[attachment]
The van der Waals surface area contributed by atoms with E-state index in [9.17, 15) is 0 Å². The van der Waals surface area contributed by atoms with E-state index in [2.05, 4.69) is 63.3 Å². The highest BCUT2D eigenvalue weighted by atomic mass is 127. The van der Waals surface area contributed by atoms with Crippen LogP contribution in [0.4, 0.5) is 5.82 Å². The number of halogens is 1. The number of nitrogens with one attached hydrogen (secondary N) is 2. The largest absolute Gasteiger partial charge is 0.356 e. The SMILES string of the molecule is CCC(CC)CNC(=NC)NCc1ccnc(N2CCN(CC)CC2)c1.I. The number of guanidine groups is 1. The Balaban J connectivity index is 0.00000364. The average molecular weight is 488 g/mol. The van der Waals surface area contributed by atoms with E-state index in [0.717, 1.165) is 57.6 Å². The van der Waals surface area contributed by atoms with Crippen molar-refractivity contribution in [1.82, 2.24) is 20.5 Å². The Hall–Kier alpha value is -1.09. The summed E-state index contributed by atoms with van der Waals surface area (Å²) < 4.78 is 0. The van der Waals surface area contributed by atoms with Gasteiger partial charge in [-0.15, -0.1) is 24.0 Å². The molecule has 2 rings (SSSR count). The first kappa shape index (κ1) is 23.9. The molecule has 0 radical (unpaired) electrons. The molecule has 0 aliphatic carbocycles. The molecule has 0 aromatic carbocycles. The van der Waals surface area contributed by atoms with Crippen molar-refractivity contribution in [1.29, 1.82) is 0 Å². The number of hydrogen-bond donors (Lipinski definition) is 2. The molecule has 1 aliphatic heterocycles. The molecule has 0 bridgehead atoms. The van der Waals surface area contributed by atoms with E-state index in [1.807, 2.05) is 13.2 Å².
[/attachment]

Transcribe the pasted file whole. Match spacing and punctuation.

The van der Waals surface area contributed by atoms with E-state index in [9.17, 15) is 0 Å². The van der Waals surface area contributed by atoms with E-state index in [2.05, 4.69) is 63.3 Å². The highest BCUT2D eigenvalue weighted by atomic mass is 127. The van der Waals surface area contributed by atoms with Crippen LogP contribution in [0.4, 0.5) is 5.82 Å². The number of halogens is 1. The number of nitrogens with one attached hydrogen (secondary N) is 2. The largest absolute Gasteiger partial charge is 0.356 e. The SMILES string of the molecule is CCC(CC)CNC(=NC)NCc1ccnc(N2CCN(CC)CC2)c1.I. The number of guanidine groups is 1. The Balaban J connectivity index is 0.00000364. The average molecular weight is 488 g/mol. The van der Waals surface area contributed by atoms with E-state index in [0.717, 1.165) is 57.6 Å². The van der Waals surface area contributed by atoms with Crippen molar-refractivity contribution in [1.82, 2.24) is 20.5 Å². The Hall–Kier alpha value is -1.09. The summed E-state index contributed by atoms with van der Waals surface area (Å²) < 4.78 is 0. The van der Waals surface area contributed by atoms with Gasteiger partial charge in [-0.15, -0.1) is 24.0 Å². The molecule has 2 rings (SSSR count). The first kappa shape index (κ1) is 23.9. The molecule has 0 radical (unpaired) electrons. The molecule has 0 aliphatic carbocycles. The molecule has 0 aromatic carbocycles. The van der Waals surface area contributed by atoms with Crippen molar-refractivity contribution in [1.29, 1.82) is 0 Å². The number of hydrogen-bond donors (Lipinski definition) is 2. The molecule has 1 aliphatic heterocycles. The molecule has 0 bridgehead atoms. The van der Waals surface area contributed by atoms with E-state index in [1.807, 2.05) is 13.2 Å².